Photo Credit: Yonatan Sindel/FLASH90

Some folks take the fast day seriously, complete with the sack cloth and ashes thing, which is commendable. I’m just sitting here, at my keyboard, trying to be productive while the only think on my mind is my morning coffee, which I didn’t get.

So, for now, feeling grumpy and missing my caffeine fix are the extent of my sincere sense of mourning for the really lousy things that happened on this day in Jewish history thanks to Chabad.org for making a writer’s life easy):

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Moses broke the tablets when he saw the Jewish people worshipping the Golden Calf.

During the Babylonian siege of Jerusalem, the Jews were forced to cease offering the daily sacrifices due to the lack of sheep.

A general named Apostomos, who was either a Roman subduing occupied Judea, or a Greek in Maccabee time, burned the holy Torah.

An idol was placed in the Holy Temple, the offender being either the above mention Apostomos, or Menasheh, King of Judea.

The walls of Jerusalem were breached by the Romans, in 69 CE,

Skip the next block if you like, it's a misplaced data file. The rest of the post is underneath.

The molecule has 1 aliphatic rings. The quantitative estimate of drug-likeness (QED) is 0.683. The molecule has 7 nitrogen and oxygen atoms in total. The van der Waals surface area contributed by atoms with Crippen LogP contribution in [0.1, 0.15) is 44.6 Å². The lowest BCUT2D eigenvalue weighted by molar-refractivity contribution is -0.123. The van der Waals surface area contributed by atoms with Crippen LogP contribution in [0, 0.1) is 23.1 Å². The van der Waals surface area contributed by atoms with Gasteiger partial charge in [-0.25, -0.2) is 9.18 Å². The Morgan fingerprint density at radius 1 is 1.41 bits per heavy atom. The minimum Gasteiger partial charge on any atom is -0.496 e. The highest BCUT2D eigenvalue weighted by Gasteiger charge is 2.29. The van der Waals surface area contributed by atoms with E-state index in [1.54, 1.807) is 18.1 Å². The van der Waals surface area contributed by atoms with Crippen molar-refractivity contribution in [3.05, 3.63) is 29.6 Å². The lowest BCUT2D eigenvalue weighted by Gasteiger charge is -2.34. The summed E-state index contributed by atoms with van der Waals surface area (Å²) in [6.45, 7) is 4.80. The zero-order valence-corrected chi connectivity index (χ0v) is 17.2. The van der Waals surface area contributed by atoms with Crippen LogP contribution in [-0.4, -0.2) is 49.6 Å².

I was thinking today, what if the Women of the Wall were to come to the Kotel to share in our pain on the 17th of Tammuz, in sack cloth and ashes? Would have made their whole Rosh Chodesh thing that much more believable.

But, not to worry, they’ll be there for Rosh Chodesh Av, just 9 days before the big, nasty fast commemorating all the horrible things that befell us.

You gotta’ know when to hold them / know when to fold them…

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2 COMMENTS

  1. Why you complaining about your Hebrew /Jewish beliefs when people like my dad and others WW II veterans went to fight for people they didn't know. Who were being persecuted by some crazy demented man. My dad was also used our language to help w/ this war. So be thankful for your beliefs that you still have them or could've turned out different. Daughter of Meskwaki Code Talker!

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